Yesterday I met with the cardiologist. I had quite a few reservations about this appointment for reasons I’ll explain further on in this post. But, after talking with her for just about 10 minutes I was smitten. I heart my cardiologist and I’m pretty sure she won’t let me die!
Originally I was scheduled to meet with a different cardiologist. This was set up back in the summer right after they discovered the left bundle branch block. Unfortunately, no one thought that six months might be a bit long to wait for the appointment. Yep. They scheduled the visit for February. That isn’t even the same year!
My primary care doc recently discovered the scheduling issue and was furious at both those who set the appointment and herself for not realizing it sooner. She switched me to a different cardiologist and called to set the appointment herself.
I was told that this new doctor only saw my “type of patient” in Ann Arbor. Going to that college town is a nightmare and the traffic getting anywhere in the hospital complex is normally ridiculous. It’s bumper-to-bumper and the average speed is 0.5 mph. In addition to the long drive down and the traffic, this appointment was scheduled for 8:40 a.m. which meant we’d have to leave no later than 6:50 a.m. to even have a chance to be on time.
I didn’t sleep a wink the night before. Not because I was concerned but simply because I occasionally suffer from insomnia. After making several attempts at bullying myself to sleep I gave in and headed upstairs to make a pot of coffee. I was surprised to see a mug with a Christmas tag attached sitting next to the coffeemaker. My son and daughter-in-law left it there for me knowing I had to be extremely early.
I have really sweet kids!
There was a little drama when it was time to leave. I told my granddaughter to tell her Poppa I was on the front porch. He didn’t come up so she didn’t tell him. He sat downstairs thinking I was finishing with something and I stood on the porch in the rain for several minutes. And we still had to let the ducks out and feed them. It all turned out as expected; I was furious at being wet and sure I’d be late so I refused to speak to Mr. C. Mr. C was angry that I hadn’t hollered that I was going out. The ducks were terrified that their door was opened while it was still dark. So far, so good.
As is par for us we stopped being mad at each other before we even got near the village. We made our way across one busy rush hour freeway and to the next. The traffic wasn’t horrid until we got to the little street heading to the hospital but we already knew that would be bad. It took us over 10 minutes to go a mile. Thank goodness this appointment was in a different part of the complex so once we turned off Depot Street it was a relatively quick drive.
The check-in and triage went quickly and soon we were in the exam room. First they did an EKG to check for any remarkable changes since the last one. Then it was time to meet Dr. Shore. I had no idea what to expect because, unlike most of the U of M docs, she doesn’t have a picture on the website.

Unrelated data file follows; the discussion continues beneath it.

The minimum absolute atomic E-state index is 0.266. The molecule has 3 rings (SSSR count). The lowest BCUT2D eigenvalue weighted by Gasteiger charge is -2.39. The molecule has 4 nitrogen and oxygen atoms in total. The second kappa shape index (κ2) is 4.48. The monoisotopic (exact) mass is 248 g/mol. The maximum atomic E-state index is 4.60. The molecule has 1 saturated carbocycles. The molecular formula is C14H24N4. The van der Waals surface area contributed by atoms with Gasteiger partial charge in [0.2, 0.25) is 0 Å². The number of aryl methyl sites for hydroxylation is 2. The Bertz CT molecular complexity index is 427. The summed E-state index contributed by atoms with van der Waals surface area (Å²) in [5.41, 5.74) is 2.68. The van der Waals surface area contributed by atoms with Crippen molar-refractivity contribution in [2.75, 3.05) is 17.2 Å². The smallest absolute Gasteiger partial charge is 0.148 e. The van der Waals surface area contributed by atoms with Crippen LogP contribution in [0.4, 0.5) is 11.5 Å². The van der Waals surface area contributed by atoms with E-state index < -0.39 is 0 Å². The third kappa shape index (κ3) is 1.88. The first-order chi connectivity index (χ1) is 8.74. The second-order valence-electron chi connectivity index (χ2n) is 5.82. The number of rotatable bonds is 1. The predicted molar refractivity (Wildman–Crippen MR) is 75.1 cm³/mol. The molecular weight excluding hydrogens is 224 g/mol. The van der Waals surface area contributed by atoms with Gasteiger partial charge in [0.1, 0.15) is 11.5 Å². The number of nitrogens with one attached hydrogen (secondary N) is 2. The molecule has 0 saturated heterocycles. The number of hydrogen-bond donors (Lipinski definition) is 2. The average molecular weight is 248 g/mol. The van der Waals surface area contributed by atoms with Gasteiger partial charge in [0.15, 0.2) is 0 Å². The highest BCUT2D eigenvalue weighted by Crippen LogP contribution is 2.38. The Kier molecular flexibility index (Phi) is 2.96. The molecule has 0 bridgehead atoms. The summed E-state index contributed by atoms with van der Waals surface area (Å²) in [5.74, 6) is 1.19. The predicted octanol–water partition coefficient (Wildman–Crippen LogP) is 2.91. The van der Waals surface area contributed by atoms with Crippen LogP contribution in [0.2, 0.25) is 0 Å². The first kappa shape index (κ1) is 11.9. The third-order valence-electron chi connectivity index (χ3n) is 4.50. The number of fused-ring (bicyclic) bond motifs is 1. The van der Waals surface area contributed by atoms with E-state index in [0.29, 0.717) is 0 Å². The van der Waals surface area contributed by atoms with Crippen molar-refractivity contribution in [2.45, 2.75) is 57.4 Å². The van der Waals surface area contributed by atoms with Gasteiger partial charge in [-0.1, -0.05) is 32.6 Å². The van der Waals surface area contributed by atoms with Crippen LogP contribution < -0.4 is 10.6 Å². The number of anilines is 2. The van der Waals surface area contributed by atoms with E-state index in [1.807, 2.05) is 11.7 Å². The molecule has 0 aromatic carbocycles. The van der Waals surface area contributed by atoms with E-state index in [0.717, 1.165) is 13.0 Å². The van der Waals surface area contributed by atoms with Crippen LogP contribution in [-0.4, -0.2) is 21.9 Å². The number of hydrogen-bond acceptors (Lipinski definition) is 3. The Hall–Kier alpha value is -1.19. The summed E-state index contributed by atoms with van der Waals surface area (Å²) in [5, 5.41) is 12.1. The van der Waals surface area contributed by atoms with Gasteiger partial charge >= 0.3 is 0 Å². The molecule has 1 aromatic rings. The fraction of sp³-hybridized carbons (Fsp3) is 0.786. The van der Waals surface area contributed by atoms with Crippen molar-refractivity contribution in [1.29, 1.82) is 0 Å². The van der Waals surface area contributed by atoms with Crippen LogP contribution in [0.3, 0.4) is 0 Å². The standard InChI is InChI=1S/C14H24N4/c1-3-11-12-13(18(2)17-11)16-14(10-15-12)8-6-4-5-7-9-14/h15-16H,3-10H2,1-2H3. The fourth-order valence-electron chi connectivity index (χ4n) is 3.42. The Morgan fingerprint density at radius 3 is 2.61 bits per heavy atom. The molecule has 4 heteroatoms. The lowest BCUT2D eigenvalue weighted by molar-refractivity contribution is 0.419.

She swept into the room and introduced herself to me and to Mr. C. Immediately she gave us both her card telling us that we could get in touch with her any time if there were a problem; Not some on call cardiologist but her. I liked that a lot!
Dr. Shore had clearly read all my medical records as she was aware of the report from the neurologist, the physical therapist, and even the docs from the hip shots the day before. She had studied the CT Scan and knew exactly why I was there but she wanted to be sure I understood the report. I was pleased that she allowed me to tell her what I knew and she filled in details for me.
She listened to my heart and lungs, studied the new EKG, and then sat down to discuss her plans for me. I was relieved to hear that she isn’t jumping into cardiac catheterization just yet. I’ve been given 2 new medications and she upped the dosage on a third. She’s ordered a sleep study so she can track how my heart behaves while I’m asleep because I get a lot of activity when I lie down. Dr. Shore explained that my kind of heart failure is not the same as the heart failure that’s killed nearly everyone on my mother’s side of the family.
My heart is stiff. It doesn’t fill properly. The “ejection fraction” which indicates how well it pumps is good. The coronary arteries are severely calcified.
The CT Scan confirms it. I’m hard-hearted.
There are a lot of lifestyle changes I must make and there are other things I’m expected to do. I have to weigh myself every day and if I gain 2 lbs. overnight or 4 lbs. in a week I have to call her immediately. I have to take my blood pressure every day and send her the numbers via the patient portal.
After talking with us for about 20 minutes, covering everything that’s wrong with my heart and what her plan is she excused herself and sent in her nurse. The nurse also gave us cards with her direct phone number on them. I’m to call her if I have any questions or if I’m not sure if symptoms are serious or not.
The nurse gave me a binder filled with information on heart failure. In addition to one sheet handouts there were books called “modules” that I’m supposed to read covering everything I need to know, what I need to do, and how to accomplish these things. There was even a no/low sodium cookbook in the binder!
The sleep study has been scheduled for next Wednesday. I have a swallow study for the myasthenia on Monday but, so far, I’m off on Tuesday. Dr. Shore wants to see me in a few months if everything goes well until then. And I have a really good feeling that it will. Should things go badly I still feel confident that Dr. Shore will take good care of me. If I behave and do everything she told me to do. Oh, geez. I’m a dead woman!
No matter what I heart my cardiologist!